Individuals & Families

Client Needs & Life Events

Roll Over Your 401(k)

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Rolling over to an IRA gives you control over costs, and the flexibility to invest in a wide menu of investment solutions. Your Janney Financial Advisor can help you roll over your assets and develop a solid financial plan for the future.
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Over the years, you may have opened or inherited numerous investment accounts - making it difficult to manage your portfolio and see a full picture of your retirement future. Rollovers are ideal if you have recently changed jobs or retired, and are looking to consolidate and manage your retirement assets.

Click here to request Rollover Assistance from a Janney Financial Advisor!


The Janney Rollover IRA Advantage - Our goal is to help take the worry out of moving a significant portion of your life savings. Having assisted countless investors with rollovers and consolidation of their retirement accounts, your Janney Financial Advisor can offer the following services to ensure a smooth rollover process for you:

  • Help to complete the complex paperwork necessary for the transfer of your accounts.
  • Monitor processing of paperwork to avoid administrative and human errors, to minimize any potential delays.
  • Assist in organizing beneficiary records to help ensure assets are distributed to heirs as intended.
  • Regularly communicate and provide status updates regarding your rollover.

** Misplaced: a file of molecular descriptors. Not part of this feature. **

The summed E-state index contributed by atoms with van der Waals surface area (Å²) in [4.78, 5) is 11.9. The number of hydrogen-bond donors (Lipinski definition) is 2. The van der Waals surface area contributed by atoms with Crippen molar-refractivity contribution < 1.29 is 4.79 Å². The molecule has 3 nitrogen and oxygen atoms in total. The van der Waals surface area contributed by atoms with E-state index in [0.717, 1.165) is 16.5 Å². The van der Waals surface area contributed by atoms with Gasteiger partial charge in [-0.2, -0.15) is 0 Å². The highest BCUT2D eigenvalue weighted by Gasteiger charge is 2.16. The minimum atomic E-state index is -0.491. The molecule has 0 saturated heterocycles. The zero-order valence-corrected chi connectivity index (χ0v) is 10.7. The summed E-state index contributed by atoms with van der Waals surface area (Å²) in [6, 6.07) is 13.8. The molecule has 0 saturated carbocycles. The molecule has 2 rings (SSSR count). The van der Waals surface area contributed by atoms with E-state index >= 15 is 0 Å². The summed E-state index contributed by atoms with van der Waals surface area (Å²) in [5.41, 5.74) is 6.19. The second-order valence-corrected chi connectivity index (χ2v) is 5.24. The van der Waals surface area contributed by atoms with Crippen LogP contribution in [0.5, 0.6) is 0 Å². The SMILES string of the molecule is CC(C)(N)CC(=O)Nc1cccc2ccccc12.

Making the Decision to Roll Over from a 401(k) to an IRA
The decision to roll over from a 401(k) to an IRA can depend on each investor’s attitudes and preferences. Here are some factors that can help you evaluate your current 401(k) account, and if rolling over to an IRA is the best option.
  • Are you satisfied with the breadth of investments offered in your current 401(k) plan? If access to a broader range of investments is important to you, then rolling over your assets to an IRA may make sense.
  • What are the total fees associated with your current 401(k) compared to the IRA account you are considering? Some common 401(k) expenses can including plan recordkeeping, investment, and other fees. Some common IRA expenses  may including account fees, investment fees/commissions, and other fees. Comparing the total fees for each account will allow you to make an educated decision on rolling over.
  • What services are available now from your 401(k) provider—and how do they compare to the services offered by your advisor? Compare educational materials, telephone help lines, online account resources, and access to face-to-face help and advice to determine the level of service that best fits your needs. 
  • Do you plan on taking penalty-free withdrawals between ages 55 and 59½? You may be able to take penalty-free withdrawals from a 401(k) plan. In contrast, penalty-free withdrawals generally may not be taken from an IRA until age 59½. It also may be easier to borrow from a 401(k) plan. 
  • Are you concerned about protection from creditors and legal judgments? Generally speaking, plan assets have unlimited protection from creditors under federal law, while IRA assets are protected in bankruptcy proceedings only. State laws vary in the protection of IRA assets in lawsuits.
  • Will you still be working at age 70½? Generally, you are not required to take required minimum distributions from your current employer’s plan. You would, however, be required to take distributions from an IRA.
  • Do you hold employer stock in your current 401(k) account? An investor who holds significantly appreciated employer stock in a plan should consider both the positive and negative consequences of rolling the stock to an IRA (including issues related to taxes and diversification).